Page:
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The University of Montana Style Guide

W

Washington, D.C. Treat "D.C." like an abbreviation for a state, using a comma before and after, except at the end of a sentence: Washington, D.C., is the nation's capital. The Boy Scouts took a trip to Washington, D.C.

Washington-Grizzly Stadium

Web, World Wide Web Either is acceptable.

webcam, webmaster, website, Web page New AP Style as of April 2010. For combined words like website, lowercase the "w." When Web stands alone, like Web page, capitalize the "W"

weeklong

western Montana: Lowercase the region when referring to general regions: Two feet of snow fell in western Montana. Farmers grow a lot of grain in northcentral Montana. The snow storm stalled over southwest Montana. The student hails from western Washington. She now lives in eastern Montana. 

whether Not "whether or not": I wonder whether I will flunk out, not I wonder whether or not I will flunk out. See if, whether entry.

which, that Use "which" and "that" to refer to inanimate objects and unnamed animals. Generally, "which" is preceded by a comma, while "that" is not: The dog, which was brown, ate my shoe. The dog that ate my shoe is brown. See essential, nonessential clause/phrase and who, whom entries.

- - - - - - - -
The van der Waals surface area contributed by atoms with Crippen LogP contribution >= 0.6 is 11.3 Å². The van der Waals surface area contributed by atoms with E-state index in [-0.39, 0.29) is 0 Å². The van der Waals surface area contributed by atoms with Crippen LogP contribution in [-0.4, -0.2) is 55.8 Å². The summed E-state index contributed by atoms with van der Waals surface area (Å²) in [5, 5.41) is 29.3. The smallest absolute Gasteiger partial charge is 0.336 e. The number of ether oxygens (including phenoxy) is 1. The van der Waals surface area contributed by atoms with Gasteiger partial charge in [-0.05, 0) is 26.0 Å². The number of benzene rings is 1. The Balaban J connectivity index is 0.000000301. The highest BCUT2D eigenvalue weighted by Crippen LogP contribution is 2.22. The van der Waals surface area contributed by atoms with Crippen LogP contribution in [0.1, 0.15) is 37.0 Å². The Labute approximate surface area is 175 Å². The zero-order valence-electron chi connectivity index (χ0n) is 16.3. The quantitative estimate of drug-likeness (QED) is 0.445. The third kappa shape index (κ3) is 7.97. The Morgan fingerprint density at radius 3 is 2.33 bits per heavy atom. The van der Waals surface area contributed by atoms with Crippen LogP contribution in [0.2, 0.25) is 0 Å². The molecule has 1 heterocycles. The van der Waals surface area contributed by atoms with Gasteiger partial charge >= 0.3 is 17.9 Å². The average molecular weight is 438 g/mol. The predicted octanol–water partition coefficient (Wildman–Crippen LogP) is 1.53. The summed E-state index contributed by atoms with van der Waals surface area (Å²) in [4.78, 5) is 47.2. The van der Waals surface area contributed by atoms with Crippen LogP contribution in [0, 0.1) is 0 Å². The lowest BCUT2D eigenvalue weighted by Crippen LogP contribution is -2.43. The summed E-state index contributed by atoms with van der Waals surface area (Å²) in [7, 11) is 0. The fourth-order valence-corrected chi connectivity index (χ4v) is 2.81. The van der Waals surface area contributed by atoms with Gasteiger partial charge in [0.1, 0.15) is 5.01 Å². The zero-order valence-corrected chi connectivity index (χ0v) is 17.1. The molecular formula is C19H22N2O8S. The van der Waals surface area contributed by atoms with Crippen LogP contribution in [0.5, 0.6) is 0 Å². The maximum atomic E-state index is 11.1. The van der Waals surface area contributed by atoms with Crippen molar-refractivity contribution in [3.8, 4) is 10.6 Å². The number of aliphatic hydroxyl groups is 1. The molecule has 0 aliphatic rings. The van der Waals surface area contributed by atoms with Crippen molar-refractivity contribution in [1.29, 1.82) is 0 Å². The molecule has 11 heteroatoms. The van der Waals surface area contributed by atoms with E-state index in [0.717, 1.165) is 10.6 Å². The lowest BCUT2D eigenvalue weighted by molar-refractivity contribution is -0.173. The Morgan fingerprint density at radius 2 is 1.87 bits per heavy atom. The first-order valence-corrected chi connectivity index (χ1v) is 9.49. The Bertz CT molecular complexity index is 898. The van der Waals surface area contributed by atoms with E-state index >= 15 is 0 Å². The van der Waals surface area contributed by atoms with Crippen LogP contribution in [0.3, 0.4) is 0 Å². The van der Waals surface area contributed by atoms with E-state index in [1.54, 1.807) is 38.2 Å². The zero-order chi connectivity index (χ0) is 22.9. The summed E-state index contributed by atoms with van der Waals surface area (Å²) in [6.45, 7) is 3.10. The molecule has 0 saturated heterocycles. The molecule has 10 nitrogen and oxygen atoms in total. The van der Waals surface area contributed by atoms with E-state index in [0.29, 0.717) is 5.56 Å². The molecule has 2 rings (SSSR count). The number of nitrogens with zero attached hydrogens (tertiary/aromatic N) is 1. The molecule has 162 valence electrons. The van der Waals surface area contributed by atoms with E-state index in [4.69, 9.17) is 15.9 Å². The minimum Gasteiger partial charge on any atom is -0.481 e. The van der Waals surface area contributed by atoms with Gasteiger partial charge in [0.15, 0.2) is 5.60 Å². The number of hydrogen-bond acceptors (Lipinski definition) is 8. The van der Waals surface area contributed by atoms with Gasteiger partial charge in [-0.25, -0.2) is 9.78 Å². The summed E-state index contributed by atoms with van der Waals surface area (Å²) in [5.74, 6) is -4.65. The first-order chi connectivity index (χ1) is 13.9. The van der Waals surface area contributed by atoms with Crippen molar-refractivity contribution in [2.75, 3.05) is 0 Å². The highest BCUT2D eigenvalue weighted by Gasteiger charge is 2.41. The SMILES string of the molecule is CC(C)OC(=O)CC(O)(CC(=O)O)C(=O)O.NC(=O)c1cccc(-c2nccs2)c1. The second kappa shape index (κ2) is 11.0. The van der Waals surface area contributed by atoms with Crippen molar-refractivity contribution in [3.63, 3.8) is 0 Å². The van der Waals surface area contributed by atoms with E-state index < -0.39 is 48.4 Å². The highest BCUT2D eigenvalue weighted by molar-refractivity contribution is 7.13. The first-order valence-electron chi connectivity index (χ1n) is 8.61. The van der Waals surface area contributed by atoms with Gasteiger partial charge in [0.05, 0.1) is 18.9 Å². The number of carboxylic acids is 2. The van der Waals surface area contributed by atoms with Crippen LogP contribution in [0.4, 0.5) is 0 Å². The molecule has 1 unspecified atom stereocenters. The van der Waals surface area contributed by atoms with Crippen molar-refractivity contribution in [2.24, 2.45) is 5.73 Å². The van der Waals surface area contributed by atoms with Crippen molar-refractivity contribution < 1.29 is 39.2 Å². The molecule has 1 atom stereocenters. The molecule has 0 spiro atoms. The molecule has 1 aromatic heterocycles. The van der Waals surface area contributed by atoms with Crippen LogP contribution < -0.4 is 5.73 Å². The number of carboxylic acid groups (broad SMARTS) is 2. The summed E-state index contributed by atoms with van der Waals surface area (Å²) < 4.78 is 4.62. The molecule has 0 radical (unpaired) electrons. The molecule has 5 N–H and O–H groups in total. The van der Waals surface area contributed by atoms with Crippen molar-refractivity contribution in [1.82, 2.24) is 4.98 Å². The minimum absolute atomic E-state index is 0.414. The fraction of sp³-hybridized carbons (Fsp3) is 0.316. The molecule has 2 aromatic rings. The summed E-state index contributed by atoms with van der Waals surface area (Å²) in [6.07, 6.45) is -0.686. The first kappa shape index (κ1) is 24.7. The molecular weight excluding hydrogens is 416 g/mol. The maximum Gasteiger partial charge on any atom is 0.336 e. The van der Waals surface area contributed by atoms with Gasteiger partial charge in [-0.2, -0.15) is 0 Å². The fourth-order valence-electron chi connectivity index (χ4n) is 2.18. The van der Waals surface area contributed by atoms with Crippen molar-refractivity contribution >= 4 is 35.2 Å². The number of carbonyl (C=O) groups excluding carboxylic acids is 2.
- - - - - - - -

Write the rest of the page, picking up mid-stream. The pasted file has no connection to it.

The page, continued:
white water, whitewater rafting

who, whom Use "who" and "whom" to refer to humans and named animals: Jack owns Constitution, who is a former race horse. Our dog Dexter, whom we bought two years ago, is a Chihuahua.

Use "who" for the subject of a clause, sentence or phrase: The man who runs the store is a friend of mine. Who stole the car?

Use "whom" when a person is the object of a verb or preposition: As Lily Tomlin asked, "Is this the person to whom I am speaking?" Whom do you plan to call?

Some examples of how to test for proper use of "who" or "whom": Jack, who I hope has called you back, got home a week ago. Mentally rearrange the tricky clause: I hope he has called you back. If you can substitute "he" or "she" for "who," "who" is correct in the original sentence.

Jean, whom I trusted with my life, just set my house on fire. Recast the "whom" clause: I trusted her with my life. If you can substitute "her" or "him" for "whom," "whom" is correct in the original sentence.

Use the same tests for "whoever" and "whomever."

who's, whose "Who's" is a contraction for "who is": Who's there? "Whose" is possessive: I don't know whose shoes those are.

wide- Usually hyphenated: wide-angle, wide-awake, wide-open. Exception: widespread.

-wide No hyphen: campuswide, citywide, statewide, worldwide, universitywide.

winter session The three-week semester UM offers during winter break. More than 3,000 students took classes during winter session this year.

-wise No hyphen when the word means in the direction of or with regard to: clockwise, lengthwise, otherwise. Avoid contrived expressions like "religionwise" and "moneywise." Hyphenate "penny-wise" because it's a compound adjective in which "-wise" means "smart."

workday, workweek

workforce one word. UM graduates successfully enter the workforce.

workplace, workstation

work-study